Actually, I didn’t get it until my son was three years old and I was working on my second book of short stories, a book all about parenthood. I was writing it because parenthood was (and is) such an enormous, complicated, uncharted experience—the book is called Into the Wilderness—and writing is my way of trying to understand the important and complex things about life. Inhabiting characters—in this case, fictional parents going through many of the same things I was—helps me to see my own experiences and emotions more clearly.

But it doesn’t end there. One of the greatest pleasures of writing fiction comes from the fact that my characters aren’t entirely like me; through them I get to touch not only my own life but also the imagined lives of other people. Writing fiction means a constantly enlarging sense of empathy—at least if I’m doing it right. Short stories in particular allow me to see things from all kinds of angles. My characters were single parents, same-sex parents, parents of different religious and ethnic backgrounds, people struggling to get pregnant and people uninterested in becoming parents at all. The stories came from everywhere.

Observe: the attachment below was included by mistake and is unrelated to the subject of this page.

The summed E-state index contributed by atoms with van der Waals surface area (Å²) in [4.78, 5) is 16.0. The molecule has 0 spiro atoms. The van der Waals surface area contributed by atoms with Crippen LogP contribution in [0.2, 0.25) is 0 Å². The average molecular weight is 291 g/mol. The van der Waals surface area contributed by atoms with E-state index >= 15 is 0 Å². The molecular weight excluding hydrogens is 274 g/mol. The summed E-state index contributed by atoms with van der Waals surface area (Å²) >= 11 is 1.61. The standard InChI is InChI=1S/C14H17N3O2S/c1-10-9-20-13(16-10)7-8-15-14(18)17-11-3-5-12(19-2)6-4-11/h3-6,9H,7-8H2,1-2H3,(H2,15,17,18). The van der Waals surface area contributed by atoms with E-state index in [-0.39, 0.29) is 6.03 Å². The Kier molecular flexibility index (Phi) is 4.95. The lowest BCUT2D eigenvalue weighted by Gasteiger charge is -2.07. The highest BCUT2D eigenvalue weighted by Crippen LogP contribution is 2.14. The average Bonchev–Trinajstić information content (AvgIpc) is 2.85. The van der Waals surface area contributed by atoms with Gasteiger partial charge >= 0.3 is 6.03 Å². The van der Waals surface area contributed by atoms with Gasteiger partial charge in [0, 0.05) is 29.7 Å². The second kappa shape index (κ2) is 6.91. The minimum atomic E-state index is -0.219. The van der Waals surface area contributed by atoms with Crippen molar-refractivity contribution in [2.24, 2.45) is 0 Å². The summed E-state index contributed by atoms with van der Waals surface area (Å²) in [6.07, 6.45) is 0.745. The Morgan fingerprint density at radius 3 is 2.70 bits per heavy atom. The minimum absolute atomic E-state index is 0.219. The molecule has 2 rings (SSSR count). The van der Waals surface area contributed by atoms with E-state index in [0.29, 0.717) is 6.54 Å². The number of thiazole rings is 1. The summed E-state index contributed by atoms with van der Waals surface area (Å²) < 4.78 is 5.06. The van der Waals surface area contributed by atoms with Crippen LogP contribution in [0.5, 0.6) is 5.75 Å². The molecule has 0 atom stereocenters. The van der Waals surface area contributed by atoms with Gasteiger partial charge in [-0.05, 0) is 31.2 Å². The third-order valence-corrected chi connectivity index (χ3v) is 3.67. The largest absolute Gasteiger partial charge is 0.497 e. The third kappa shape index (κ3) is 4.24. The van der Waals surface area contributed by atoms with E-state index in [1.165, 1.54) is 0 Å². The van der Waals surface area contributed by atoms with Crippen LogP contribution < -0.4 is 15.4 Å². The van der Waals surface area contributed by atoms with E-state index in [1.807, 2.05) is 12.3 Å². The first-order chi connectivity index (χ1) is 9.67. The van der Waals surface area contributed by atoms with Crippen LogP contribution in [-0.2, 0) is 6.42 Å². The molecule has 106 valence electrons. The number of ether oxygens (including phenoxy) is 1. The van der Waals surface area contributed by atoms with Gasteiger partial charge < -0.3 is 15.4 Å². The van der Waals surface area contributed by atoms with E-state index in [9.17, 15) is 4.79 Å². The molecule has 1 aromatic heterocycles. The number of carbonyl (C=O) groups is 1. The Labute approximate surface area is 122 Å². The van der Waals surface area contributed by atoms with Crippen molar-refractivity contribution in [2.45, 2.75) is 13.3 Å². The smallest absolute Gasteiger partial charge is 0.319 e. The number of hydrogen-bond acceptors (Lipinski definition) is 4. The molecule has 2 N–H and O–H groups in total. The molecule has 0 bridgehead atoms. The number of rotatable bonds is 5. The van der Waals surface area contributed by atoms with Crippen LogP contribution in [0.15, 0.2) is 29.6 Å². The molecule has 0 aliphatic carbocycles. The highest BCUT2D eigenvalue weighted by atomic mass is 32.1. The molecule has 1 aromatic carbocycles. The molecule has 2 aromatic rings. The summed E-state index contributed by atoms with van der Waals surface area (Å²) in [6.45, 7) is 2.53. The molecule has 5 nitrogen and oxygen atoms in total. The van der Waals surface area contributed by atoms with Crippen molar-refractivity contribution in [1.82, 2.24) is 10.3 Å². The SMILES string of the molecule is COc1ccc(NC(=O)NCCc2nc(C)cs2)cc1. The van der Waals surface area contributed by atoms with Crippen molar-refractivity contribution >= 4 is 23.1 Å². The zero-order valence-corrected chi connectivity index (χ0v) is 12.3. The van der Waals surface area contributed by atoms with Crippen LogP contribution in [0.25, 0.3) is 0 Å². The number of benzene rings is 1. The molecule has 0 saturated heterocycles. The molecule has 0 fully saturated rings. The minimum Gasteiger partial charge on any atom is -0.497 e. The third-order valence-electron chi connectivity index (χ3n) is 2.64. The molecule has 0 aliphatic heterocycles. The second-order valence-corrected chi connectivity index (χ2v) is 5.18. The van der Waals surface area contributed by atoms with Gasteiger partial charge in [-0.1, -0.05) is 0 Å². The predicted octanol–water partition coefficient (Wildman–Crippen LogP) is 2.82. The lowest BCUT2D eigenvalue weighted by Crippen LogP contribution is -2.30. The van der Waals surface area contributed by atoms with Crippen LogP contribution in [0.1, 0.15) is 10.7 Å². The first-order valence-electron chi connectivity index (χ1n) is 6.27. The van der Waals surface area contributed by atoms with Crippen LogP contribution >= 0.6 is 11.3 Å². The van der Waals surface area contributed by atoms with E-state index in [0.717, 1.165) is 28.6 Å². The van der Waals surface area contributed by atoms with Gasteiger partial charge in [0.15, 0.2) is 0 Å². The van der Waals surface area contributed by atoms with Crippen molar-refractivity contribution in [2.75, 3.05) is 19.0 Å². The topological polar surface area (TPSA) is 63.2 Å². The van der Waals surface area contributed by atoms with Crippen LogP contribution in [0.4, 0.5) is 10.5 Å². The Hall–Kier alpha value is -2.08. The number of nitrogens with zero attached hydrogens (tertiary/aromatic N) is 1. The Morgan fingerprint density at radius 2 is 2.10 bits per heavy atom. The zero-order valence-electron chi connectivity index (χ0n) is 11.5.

And then I found myself writing a story about a woman getting accidentally locked in the basement by her son—and (because it was a book about parents) I was writing it from the woman’s point of view.

This was a culmination of something that had been building for a few years. Before my son was born I brought together several important men in my life to mark and celebrate the transition into fatherhood. The guys told me stories and gave me advice, and one of those men—my own father—told me to remember to make time for myself once my child was born. Not only did that turn out to be essential advice—it also impressed me deeply with the truth that a father, a parent, my father, is of course a person, a person with needs and a point of view. I had always known that, but there’s a big difference between knowing something and really getting it.